Traditional Chinese Medicine Treatment of Hypertension

Posted by Shengyan (Grace) Tan, MD (China), LAc on Tue, Jan 29, 2013 @ 04:05 PM

acupuncture for hypertension Hypertension is a series of clinical symptoms marked by increase of blood pressure in the arteries of blood circulation, according to the criteria suggested by the World Health Organization. Adults with systolic pressure greater than 140 mmHg and/or diastolic pressure greater than 90 mmHg can be diagnosed with hypertension (the result of three tests taken intermittently in one day).

How does Traditional Chinese Medicine (TCM) diagnose hypertension?

Traditional Chinese Medicine and hypertension

Hypertension is similar to dizziness and vertigo in traditional Chinese medicine (TCM). It is usually thought to be caused by emotional factors, constitutional deficiencies, diet and stress that lead to an imbalance of yin and yang in the liver, spleen and kidney*. Eventually this can result in hyperactivity of liver fire, or phlegm disturbing the upper, or frequent weakness of kidney yin and the failure of yin to control yang.

How does TCM usually treat hypertension?

It is essential to differentiate hypertension which is caused by excess from that which is caused by deficiency. TCM usually treats hypertension with body acupuncture, ear acupuncture, and herbs, but depending on the cause, the acupuncture points selected, techniques, and herbs will be different. The treatment for the excess type is to calm the liver to stop wind, eliminate fire and resolve phlegm. For hypertension caused by deficiency the approach is to replenish qi and blood, while nourishing the liver and kidney.

Case Study – Mr. High

Mr. High, 65 years old, has been diagnosed with hypertension for 10 years. He told Dr. Tan that he was experiencing dizziness, headaches, red eyes, a bitter taste in his mouth, restlessness, irritability, and poor sleep. He came for acupuncture twice a week for a month and was prescribed Chinese herbs.

Dr. Tan used the following acupuncture points: GB 20, LI 11, LI 4, SP10, ST 40, LR 3, and HT7. His herbal prescription was a modified Longdan Xiegan Tang formula. One month after the treatment, all his symptoms were relieved and his blood pressure was stabilized.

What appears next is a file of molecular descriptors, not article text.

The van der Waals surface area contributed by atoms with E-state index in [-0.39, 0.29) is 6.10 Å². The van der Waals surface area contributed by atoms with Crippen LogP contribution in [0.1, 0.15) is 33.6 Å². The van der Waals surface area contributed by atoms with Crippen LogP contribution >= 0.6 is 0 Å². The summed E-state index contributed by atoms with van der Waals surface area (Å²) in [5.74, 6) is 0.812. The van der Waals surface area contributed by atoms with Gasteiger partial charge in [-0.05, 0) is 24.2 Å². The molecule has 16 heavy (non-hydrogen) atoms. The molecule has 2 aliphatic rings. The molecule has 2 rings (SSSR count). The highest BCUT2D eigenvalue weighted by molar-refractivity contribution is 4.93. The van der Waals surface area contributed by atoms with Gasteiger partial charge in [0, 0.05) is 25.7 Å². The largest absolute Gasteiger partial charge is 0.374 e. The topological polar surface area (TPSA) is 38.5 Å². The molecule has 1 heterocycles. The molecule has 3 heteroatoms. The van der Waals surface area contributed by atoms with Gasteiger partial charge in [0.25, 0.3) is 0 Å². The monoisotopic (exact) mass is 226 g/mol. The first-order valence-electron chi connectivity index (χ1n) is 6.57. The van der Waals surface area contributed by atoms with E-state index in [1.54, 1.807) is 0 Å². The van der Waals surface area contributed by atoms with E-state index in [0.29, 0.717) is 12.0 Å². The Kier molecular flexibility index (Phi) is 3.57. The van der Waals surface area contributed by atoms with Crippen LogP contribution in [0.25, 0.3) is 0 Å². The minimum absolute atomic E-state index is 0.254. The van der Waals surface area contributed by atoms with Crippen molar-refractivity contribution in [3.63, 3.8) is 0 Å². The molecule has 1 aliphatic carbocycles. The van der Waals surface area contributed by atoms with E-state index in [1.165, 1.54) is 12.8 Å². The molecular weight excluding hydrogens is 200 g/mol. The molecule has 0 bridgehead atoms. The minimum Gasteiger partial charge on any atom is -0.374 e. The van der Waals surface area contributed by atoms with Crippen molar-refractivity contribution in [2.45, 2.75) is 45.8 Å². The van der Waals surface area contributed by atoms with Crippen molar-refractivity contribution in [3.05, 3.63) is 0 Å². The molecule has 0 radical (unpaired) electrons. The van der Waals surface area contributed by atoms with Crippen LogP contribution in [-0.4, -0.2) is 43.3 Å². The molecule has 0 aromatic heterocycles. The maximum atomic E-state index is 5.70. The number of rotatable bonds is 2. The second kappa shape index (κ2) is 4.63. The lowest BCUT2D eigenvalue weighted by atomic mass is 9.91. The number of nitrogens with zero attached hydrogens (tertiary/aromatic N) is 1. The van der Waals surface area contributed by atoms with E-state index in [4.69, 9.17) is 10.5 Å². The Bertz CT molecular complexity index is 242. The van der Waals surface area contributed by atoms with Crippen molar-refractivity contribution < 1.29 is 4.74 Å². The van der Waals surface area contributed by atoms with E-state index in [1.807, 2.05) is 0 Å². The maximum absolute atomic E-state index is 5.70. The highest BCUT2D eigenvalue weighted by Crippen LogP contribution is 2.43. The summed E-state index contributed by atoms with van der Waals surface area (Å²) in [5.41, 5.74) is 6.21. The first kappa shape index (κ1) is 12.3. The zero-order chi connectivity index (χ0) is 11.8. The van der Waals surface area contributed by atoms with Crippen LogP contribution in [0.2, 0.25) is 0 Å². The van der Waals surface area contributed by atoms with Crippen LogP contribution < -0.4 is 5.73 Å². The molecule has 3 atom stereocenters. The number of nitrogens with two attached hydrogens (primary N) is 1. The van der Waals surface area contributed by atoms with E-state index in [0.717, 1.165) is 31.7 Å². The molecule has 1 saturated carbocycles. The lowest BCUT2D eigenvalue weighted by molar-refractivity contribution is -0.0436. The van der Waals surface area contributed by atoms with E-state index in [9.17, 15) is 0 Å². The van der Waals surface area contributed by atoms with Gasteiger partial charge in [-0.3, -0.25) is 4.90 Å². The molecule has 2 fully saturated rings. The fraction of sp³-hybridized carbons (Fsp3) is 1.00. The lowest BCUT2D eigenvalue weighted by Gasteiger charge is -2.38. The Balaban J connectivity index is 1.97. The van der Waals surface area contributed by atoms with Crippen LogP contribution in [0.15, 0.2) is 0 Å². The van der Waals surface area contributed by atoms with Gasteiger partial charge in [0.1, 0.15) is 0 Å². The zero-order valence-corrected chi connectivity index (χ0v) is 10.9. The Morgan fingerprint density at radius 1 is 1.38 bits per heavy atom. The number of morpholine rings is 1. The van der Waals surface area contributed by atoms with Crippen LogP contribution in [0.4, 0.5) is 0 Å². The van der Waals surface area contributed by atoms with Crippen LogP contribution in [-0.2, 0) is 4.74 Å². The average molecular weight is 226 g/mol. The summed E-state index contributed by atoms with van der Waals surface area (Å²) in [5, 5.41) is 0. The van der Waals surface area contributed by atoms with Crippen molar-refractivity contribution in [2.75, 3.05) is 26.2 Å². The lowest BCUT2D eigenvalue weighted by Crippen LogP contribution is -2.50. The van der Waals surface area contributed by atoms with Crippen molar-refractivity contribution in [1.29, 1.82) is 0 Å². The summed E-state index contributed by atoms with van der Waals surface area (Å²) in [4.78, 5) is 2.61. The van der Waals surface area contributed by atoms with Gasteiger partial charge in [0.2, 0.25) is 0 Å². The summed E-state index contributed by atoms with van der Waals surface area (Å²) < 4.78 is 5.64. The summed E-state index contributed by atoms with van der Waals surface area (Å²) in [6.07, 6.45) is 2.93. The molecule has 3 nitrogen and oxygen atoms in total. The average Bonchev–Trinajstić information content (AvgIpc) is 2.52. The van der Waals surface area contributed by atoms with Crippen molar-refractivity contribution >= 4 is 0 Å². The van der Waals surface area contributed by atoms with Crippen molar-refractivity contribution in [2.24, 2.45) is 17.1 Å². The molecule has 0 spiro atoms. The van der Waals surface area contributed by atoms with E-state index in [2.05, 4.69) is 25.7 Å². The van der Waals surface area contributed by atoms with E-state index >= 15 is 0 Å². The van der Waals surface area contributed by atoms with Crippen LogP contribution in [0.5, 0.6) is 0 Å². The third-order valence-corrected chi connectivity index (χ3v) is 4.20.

Dr. Tan’s Tips

Dr. Tan also recommends qigong exercises to help his body to regain the balance of yin and yang, calm the liver, eliminate fire, and replenish qi and blood. From a TCM perspective, it would also be better for hypertensive patients to eat more fruits and vegetables and less greasy and spicy food. Also it is advisable to avoid seafood which from the TCM perspective is stimulating and cold in nature. Food that is cold in nature promotes dampness and phlegm, which can make dizziness and vertigo worse. Fish is relatively better than shrimp and crab.

Herbal Foot Soak

This herbal foot soak can help to relieve vertigo, tinnitus, headache, limb numbness, and insomnia. To prepare the foot soak, cut the herb Gouteng (Gambir vine stems) into small pieces and wrap in a cloth with a littleBingpian (Borneol) and steep them in warm water. Soak the feet twice a day after getting up and before going to bed, 30-45 minutes each time and 10 days as a treatment course. These herbs require an herbal prescription.

Unique Herbal Prescriptions

Patients who suffer from high blood pressure should make an appointment with a licensed acupuncturist and herbalist as every person is unique. The practitioner will take a full medical history and do pulse and tongue diagnosis to determine the best acupuncture plan and herbal prescription.

*organs in italics refer to meridians in Chinese medicine, not actual organs.

Written by:

Dr. Shengyan ‘Grace’ Tan is a faculty member at AOMA and sees patients in the professional clinic.

Introduction to Acupuncture & Herbal Medicine

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Topics: Traditional Chinese Medicine, acupuncture research, efficacy of acupuncture

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